Could Atheist Alain de Botton have come up with a way of having a civilising influence on modern life? As we live in an increasingly secular society that sees Judeo-Christian teaching such as the original 10 Commandments out of date and no longer relevant.
Indeed it is hard to see how anyone could argue with de Botton's on how to be a 'nice person', and equally could any person of faith argue that all these characteristics are not in keeping with their religions beliefs?
Whereby many see the 10 Commandments as a form of social control, this list for atheists is a 21st-century guide to pleasant coexistence with which no one could argue. Perhaps with the exception of Richard Dawkins, because this list is mostly definitely all about the 'Unselfish Gene'.
It does raise some questions, does sacrafice have a place in 21st centruty living? Whcih de Botton repies, "We won't ever manage to raise a family, love someone else or save the planet if we don't keep up the art of sacrifice."
Psychologist Jacqui Marson claims, "Religion doesn't have a monopoly on ethics, and this list is an excellent, thoughtful guide to behaviour. It places the onus back on the individual to listen to their humanity and trust in other people, rather than laying out rigid instructions for living."
de Botton says that his list is aimed to "ignite a vital conversation around moral character to increase public interest in becoming more virtuous and connected as a society". Something that he claims doesn't often happen for the non-religious.
How does this compaire to the 10 Commandments? Do atheists and the non-religious really not strive to be more virtuous? Does this list function in the same way as the 10 Commandments? Do you think de Botton is in danger of moving towards his own cult, in a similar fashion to 'Dawkinism?'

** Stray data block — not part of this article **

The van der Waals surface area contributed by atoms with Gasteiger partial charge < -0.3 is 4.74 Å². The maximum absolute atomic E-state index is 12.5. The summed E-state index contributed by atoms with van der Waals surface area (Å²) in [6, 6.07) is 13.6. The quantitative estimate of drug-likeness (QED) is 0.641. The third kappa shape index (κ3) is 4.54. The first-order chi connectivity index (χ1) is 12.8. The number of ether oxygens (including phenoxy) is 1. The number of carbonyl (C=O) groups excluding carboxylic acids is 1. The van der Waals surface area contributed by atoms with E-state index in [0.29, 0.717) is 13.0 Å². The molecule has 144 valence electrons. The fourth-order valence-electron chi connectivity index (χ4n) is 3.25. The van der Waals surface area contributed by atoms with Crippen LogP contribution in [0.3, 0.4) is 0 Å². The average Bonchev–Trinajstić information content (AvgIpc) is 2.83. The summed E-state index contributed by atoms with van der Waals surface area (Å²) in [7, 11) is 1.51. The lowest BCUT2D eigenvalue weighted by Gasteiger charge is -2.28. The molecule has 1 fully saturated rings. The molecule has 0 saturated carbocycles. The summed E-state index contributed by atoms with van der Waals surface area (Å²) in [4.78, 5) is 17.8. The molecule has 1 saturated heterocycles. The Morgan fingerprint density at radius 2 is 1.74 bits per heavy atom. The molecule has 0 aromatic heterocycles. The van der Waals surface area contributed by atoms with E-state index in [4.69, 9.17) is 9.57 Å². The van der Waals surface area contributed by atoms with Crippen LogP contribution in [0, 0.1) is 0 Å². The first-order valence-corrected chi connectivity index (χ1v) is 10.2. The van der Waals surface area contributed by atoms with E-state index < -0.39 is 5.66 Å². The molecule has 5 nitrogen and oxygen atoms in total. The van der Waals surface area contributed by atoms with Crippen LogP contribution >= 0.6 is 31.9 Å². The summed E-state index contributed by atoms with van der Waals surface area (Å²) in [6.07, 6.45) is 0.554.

Read more: http://www.theage.com.au/lifestyle/life/the-10-commandments-for-atheists-20130205-2dw83.html#ixzz2K16eaghz
Alain de Botton's 'list for life'
- Resilience: Keeping going even when things are looking dark.
- Empathy: The capacity to connect imaginatively with the sufferings and unique experiences of another person.
- Patience: We should grow calmer and more forgiving by being more realistic about how things actually happen.
- Sacrifice: We won't ever manage to raise a family, love someone else or save the planet if we don't keep up with the art of sacrifice.
- Politeness: Politeness is closely linked to tolerance, -the capacity to live alongside people whom one will never agree with, but at the same time, cannot avoid.
- Humour: Like anger, humour springs from disappointment, but it is disappointment optimally channelled.
- Self-awareness: To know oneself is to try not to blame others for one's troubles and moods; to have a sense of what's going on inside oneself, and what actually belongs to the world.
- Forgiveness: It's recognising that living with others is not possible without excusing errors.
- Hope: Pessimism is not necessarily deep, nor optimism shallow.
- Confidence: Confidence is not arrogance - rather, it is based on a constant awareness of how short life is and how little we will ultimately lose from risking everything.